The Alberta speech from the throne was an exercise in contradictions, with a heavy emphasis on pipelines, diversification, and calls for unity. Parkland Institute research manager Rebecca Graff-McRae tries to make sense of the paradoxes.
Doubling down on oil at the expense of public services, women
The Notley government last week committed $1 billion to "diversify" the energy sector. Ahead of International Women's Day, Parkland Institute research manager Ian Hussey looks at where else that billion dollars could have been spent.
Do claims by the Alberta government that the Trans Mountain pipeline would generate $18.5 billion for “roads, schools, and hospitals,” 15,000 jobs during construction, and 37,000 jobs per year stand up to scrutiny?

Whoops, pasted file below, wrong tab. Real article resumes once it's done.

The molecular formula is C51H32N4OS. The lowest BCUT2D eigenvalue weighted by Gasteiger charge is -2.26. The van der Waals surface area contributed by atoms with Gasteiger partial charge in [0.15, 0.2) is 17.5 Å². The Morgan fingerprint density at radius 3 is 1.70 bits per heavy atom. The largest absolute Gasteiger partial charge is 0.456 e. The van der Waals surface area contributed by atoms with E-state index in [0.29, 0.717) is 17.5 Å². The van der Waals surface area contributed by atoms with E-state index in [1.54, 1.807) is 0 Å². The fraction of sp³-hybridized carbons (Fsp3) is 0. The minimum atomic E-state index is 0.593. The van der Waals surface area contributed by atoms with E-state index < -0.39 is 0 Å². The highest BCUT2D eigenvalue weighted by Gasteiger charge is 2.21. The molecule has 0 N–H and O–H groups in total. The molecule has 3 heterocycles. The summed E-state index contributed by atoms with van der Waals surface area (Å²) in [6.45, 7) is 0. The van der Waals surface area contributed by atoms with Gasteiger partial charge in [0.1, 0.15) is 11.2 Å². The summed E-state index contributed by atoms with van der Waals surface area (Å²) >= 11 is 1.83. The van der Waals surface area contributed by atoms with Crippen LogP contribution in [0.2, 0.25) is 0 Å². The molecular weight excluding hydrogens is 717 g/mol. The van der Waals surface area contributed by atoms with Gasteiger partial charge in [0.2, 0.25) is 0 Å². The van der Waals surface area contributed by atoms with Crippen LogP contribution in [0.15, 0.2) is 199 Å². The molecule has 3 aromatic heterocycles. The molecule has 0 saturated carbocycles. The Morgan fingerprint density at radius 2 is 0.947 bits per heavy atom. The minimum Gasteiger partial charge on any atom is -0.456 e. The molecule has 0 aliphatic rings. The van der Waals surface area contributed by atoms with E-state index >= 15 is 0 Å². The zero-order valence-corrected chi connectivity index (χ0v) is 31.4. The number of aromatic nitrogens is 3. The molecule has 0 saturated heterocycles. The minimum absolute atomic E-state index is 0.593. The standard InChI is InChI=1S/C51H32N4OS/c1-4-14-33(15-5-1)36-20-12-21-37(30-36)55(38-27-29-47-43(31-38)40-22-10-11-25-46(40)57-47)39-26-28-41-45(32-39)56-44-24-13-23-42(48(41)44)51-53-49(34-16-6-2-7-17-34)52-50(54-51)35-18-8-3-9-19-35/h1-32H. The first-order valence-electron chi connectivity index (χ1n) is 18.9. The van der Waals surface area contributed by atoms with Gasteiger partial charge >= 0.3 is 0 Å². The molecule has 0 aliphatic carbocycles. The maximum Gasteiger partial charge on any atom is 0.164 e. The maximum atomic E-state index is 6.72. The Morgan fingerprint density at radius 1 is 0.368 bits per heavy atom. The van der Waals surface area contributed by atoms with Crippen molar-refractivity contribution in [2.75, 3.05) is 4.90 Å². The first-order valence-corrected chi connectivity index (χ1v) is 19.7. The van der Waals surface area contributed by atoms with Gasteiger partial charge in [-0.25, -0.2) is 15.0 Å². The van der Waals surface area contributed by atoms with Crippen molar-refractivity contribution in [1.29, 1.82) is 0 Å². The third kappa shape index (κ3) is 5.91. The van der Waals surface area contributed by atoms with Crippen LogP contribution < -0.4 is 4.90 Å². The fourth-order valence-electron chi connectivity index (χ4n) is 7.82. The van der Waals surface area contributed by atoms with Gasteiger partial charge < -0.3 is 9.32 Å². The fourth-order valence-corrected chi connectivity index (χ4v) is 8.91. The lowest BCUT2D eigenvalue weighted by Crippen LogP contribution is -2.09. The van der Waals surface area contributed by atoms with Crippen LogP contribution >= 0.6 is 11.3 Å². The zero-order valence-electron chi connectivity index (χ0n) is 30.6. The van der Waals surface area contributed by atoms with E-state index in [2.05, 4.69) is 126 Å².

Kaity Doiron, a student in the public health program at the University of Lethbridge who recently completed a practicum placement with Parkland Institute, summarizes the findings of her research into the Alberta public policy implications of the internationally accepted principles of public health and the Social Determinants of Health.
What Alberta Health’s recent decision to end non-insured fertility services at the Royal Alexandra Hospital’s Regional Fertility and Women’s Endocrine Clinic says about Alberta's commitment to health equity and truly universal public health care.
The Supreme Court battle we should all be paying attention to
With the legal battle surrounding Redwater Energy Corporation likely to advance to the Supreme Court, we should all be paying attention to the case, which will determine whether the polluter or the public pays to clean up orphan wells.
September 30, 2017 is the 50th anniversary of the opening of the first large oil sands mine and processing plant in Alberta. Parkland Institute research manager Ian Hussey suggests five things to consider as we mark the anniversary.